Harassed by instant loan applications, the defaulter ends his life; Police ask Google to remove ‘illegal’ apps

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Non-repayment of loan borrowed from app-based instant loan finance companies and their repeated recovery calls are forcing customers to end their lives.

On Saturday December 2, G. Chandra Mohan (36), a private warehouse supervisor, committed suicide at his home in Gundla Pochamma village in Medchal-Malkajgiri district, about 30 km from Hyderabad. This is the fifth such ‘suicide’ incident due to harassment by these companies existing only as mobile apps, reported The Hindu.

Cyberabad Police Commissioner VC Sajjanar said the victim borrowed an amount from a loan company a few days ago and was supposed to repay it before the one week deadline. It had borrowed from various other unauthorized apps available on Google Playstore.

“He took around ₹70,000 from at least nine such applications and failed to repay. As a result, lenders labeled him a defaulter and started calling him on the phone and threatening him with many times,” he said.

According to the police, these companies also called and even sent messages to his relatives and friends to defame him, forcing Chandra Mohan to take the extreme step.

Telangana police have identified at least 30 people linked to around 180 “unauthorized” instant loan apps, including four Chinese nationals. The 30 people were arrested at police stations in Hyderabad, Cyberabad, Rachakonda and Warangal. Two sons of a Kurnool police officer are said to have been the driving force behind the launch of some of these applications at the request of Chinese entrepreneurs.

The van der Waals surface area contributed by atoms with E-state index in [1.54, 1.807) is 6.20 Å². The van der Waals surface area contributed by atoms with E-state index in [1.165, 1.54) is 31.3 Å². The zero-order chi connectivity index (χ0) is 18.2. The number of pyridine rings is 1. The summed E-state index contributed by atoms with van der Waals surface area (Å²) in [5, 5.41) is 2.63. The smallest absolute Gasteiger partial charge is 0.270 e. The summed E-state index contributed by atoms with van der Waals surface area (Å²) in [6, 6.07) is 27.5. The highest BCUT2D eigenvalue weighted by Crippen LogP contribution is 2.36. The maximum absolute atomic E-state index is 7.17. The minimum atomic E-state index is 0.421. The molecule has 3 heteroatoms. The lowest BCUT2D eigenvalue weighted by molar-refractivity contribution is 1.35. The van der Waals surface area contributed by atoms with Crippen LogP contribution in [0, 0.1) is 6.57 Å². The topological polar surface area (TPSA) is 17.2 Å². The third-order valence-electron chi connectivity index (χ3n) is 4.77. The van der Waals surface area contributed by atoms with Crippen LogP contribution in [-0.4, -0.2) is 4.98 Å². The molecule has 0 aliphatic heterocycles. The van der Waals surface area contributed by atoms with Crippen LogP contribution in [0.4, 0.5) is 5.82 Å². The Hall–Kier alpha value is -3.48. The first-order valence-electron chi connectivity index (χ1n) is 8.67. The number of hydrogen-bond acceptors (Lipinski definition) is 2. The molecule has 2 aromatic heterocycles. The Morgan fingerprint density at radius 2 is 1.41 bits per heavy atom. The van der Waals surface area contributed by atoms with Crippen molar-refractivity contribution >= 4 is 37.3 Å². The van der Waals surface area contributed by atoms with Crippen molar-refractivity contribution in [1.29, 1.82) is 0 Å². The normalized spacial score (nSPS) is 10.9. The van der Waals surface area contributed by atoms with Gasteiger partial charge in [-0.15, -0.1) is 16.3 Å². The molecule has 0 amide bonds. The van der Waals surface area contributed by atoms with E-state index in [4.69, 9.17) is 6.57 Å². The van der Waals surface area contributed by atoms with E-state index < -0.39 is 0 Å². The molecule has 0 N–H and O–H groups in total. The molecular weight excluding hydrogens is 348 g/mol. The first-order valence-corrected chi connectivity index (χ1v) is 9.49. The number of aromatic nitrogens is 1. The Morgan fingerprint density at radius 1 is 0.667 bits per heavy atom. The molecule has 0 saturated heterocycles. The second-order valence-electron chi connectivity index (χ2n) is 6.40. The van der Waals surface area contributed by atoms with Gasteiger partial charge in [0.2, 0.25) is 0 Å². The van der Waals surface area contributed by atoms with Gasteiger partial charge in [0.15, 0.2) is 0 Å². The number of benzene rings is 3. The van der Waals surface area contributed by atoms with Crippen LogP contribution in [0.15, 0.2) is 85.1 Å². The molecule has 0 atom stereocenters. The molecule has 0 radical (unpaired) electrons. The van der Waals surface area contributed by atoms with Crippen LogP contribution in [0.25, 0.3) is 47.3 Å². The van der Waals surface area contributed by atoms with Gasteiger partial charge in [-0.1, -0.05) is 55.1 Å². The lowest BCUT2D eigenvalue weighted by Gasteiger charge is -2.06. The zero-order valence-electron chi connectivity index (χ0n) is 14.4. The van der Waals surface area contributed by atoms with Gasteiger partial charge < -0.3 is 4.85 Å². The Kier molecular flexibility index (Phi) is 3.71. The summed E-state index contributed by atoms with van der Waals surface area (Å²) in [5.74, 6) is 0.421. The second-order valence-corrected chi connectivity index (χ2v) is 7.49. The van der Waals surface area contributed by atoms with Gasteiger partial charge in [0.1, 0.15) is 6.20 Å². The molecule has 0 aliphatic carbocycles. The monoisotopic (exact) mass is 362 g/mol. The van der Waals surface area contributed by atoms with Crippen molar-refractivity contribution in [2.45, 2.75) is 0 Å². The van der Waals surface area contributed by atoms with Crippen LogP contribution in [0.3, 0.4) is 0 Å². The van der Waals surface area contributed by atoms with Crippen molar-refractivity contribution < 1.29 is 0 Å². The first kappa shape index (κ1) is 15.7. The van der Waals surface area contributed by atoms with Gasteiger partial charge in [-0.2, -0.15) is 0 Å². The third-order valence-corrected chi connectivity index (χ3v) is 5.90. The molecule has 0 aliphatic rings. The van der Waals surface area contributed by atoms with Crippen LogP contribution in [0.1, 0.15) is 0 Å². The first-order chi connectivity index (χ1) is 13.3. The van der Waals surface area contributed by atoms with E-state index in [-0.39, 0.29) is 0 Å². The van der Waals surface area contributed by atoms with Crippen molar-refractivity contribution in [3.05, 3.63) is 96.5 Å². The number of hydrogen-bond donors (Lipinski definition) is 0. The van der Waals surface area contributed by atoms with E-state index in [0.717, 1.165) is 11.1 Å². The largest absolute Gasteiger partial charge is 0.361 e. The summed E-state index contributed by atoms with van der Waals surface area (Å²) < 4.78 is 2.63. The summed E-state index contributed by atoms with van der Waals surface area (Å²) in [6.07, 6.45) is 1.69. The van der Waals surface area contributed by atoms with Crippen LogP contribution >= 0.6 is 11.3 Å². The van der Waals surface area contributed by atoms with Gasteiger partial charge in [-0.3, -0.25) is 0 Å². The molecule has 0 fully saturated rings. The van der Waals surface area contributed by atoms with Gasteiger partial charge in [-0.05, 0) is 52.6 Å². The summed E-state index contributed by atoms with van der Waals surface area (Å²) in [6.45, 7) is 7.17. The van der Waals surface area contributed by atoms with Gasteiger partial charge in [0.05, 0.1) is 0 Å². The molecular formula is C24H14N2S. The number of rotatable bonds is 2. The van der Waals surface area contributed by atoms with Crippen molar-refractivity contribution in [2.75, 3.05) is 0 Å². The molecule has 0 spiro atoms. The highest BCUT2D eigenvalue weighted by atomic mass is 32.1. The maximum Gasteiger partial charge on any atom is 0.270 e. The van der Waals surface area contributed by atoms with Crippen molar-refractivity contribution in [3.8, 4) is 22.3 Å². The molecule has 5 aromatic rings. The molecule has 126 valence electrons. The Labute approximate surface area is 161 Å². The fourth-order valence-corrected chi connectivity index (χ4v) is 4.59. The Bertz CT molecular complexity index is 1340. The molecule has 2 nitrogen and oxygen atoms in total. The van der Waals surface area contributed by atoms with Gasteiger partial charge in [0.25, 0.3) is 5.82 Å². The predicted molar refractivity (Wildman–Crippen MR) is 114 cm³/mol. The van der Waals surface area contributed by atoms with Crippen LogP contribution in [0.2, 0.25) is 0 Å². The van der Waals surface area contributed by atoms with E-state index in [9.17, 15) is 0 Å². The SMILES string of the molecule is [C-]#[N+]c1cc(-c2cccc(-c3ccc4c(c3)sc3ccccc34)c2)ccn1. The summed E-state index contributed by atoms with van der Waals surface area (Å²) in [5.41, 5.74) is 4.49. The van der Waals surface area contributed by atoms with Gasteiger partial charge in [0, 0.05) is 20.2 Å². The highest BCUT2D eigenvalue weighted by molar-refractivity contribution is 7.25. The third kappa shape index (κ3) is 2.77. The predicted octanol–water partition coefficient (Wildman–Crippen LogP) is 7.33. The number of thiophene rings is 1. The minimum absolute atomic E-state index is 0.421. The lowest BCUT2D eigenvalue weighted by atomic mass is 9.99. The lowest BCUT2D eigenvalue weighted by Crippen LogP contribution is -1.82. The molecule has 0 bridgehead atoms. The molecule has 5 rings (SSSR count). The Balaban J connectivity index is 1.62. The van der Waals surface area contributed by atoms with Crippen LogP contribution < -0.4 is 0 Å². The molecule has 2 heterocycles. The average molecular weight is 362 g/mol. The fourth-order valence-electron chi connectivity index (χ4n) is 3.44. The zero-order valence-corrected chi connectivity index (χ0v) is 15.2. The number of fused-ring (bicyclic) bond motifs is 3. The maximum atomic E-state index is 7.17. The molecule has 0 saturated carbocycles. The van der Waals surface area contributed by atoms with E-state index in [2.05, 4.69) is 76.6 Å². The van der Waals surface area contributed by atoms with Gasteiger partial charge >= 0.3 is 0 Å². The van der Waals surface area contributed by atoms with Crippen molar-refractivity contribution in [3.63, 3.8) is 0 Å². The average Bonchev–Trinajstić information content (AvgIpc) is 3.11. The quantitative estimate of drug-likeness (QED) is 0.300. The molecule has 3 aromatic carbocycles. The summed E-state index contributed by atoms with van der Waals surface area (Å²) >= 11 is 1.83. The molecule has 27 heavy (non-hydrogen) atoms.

“We have written to Google to remove apps whose operations are illegal,” Sajjanar added.

Shikha Goel, Hyderabad Police Additional Commissioner (Crimes and SIT), said they have identified four companies that operate at least 30 apps with a whopping volume of ₹21,000 crore in more than 1.40 crore transactions. “This is the number given to us by the RazorPay payment gateway, and it is still under investigation,” she said.

She said their business flourished during the lockdown when people ran out of money and searched for loan apps. “The establishment of these businesses almost coincided with the pandemic and we froze about ₹80 crore in 10 bank accounts,” Goel added.

According to Sajjanar, the companies took at least 35% interest and the amount kept increasing until the borrower repaid the amount.

“We are investigating the cases collectively and asking people not to take extreme measures and instead go to the police and file a complaint of harassment and public humiliation,” the commissioner added.

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